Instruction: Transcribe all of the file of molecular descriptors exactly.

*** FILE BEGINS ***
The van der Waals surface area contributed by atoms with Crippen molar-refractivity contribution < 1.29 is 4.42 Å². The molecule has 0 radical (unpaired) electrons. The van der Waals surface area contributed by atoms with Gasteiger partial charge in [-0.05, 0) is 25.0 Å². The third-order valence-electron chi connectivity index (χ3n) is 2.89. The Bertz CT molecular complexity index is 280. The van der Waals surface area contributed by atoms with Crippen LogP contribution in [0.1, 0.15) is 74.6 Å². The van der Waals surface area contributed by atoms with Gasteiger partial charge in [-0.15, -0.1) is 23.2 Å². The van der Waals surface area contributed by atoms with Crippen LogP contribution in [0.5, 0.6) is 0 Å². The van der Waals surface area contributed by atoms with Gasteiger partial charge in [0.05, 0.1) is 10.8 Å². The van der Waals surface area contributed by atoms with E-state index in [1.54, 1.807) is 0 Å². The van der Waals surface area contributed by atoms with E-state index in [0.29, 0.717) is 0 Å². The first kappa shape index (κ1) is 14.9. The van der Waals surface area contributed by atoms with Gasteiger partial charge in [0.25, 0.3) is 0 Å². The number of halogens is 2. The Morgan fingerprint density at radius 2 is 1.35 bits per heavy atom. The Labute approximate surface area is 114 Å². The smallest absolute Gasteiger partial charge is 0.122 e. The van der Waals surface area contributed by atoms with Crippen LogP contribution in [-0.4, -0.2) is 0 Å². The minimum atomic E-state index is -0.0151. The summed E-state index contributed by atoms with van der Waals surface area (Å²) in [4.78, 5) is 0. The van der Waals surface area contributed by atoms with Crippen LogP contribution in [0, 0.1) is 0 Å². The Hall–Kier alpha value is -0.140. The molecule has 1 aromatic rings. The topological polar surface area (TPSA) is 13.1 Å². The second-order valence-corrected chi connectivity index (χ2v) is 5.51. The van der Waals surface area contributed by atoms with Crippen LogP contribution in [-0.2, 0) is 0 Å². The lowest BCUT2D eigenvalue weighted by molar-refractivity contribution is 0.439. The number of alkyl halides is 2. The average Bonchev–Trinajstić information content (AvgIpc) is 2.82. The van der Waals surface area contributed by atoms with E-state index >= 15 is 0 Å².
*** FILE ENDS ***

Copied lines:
The van der Waals surface area contributed by atoms with Crippen molar-refractivity contribution < 1.29 is 4.42 Å². The molecule has 0 radical (unpaired) electrons. The van der Waals surface area contributed by atoms with Gasteiger partial charge in [-0.05, 0) is 25.0 Å². The third-order valence-electron chi connectivity index (χ3n) is 2.89. The Bertz CT molecular complexity index is 280. The van der Waals surface area contributed by atoms with Crippen LogP contribution in [0.1, 0.15) is 74.6 Å². The van der Waals surface area contributed by atoms with Gasteiger partial charge in [-0.15, -0.1) is 23.2 Å². The van der Waals surface area contributed by atoms with Crippen LogP contribution in [0.5, 0.6) is 0 Å². The van der Waals surface area contributed by atoms with Gasteiger partial charge in [0.05, 0.1) is 10.8 Å². The van der Waals surface area contributed by atoms with E-state index in [1.54, 1.807) is 0 Å². The van der Waals surface area contributed by atoms with E-state index in [0.29, 0.717) is 0 Å². The first kappa shape index (κ1) is 14.9. The van der Waals surface area contributed by atoms with Gasteiger partial charge in [0.25, 0.3) is 0 Å². The number of halogens is 2. The Morgan fingerprint density at radius 2 is 1.35 bits per heavy atom. The Labute approximate surface area is 114 Å². The smallest absolute Gasteiger partial charge is 0.122 e. The van der Waals surface area contributed by atoms with Crippen LogP contribution in [-0.4, -0.2) is 0 Å². The minimum atomic E-state index is -0.0151. The summed E-state index contributed by atoms with van der Waals surface area (Å²) in [4.78, 5) is 0. The van der Waals surface area contributed by atoms with Crippen LogP contribution in [0, 0.1) is 0 Å². The Hall–Kier alpha value is -0.140. The molecule has 1 aromatic rings. The topological polar surface area (TPSA) is 13.1 Å². The second-order valence-corrected chi connectivity index (χ2v) is 5.51. The van der Waals surface area contributed by atoms with Crippen LogP contribution in [-0.2, 0) is 0 Å². The lowest BCUT2D eigenvalue weighted by molar-refractivity contribution is 0.439. The number of alkyl halides is 2. The average Bonchev–Trinajstić information content (AvgIpc) is 2.82. The van der Waals surface area contributed by atoms with E-state index >= 15 is 0 Å².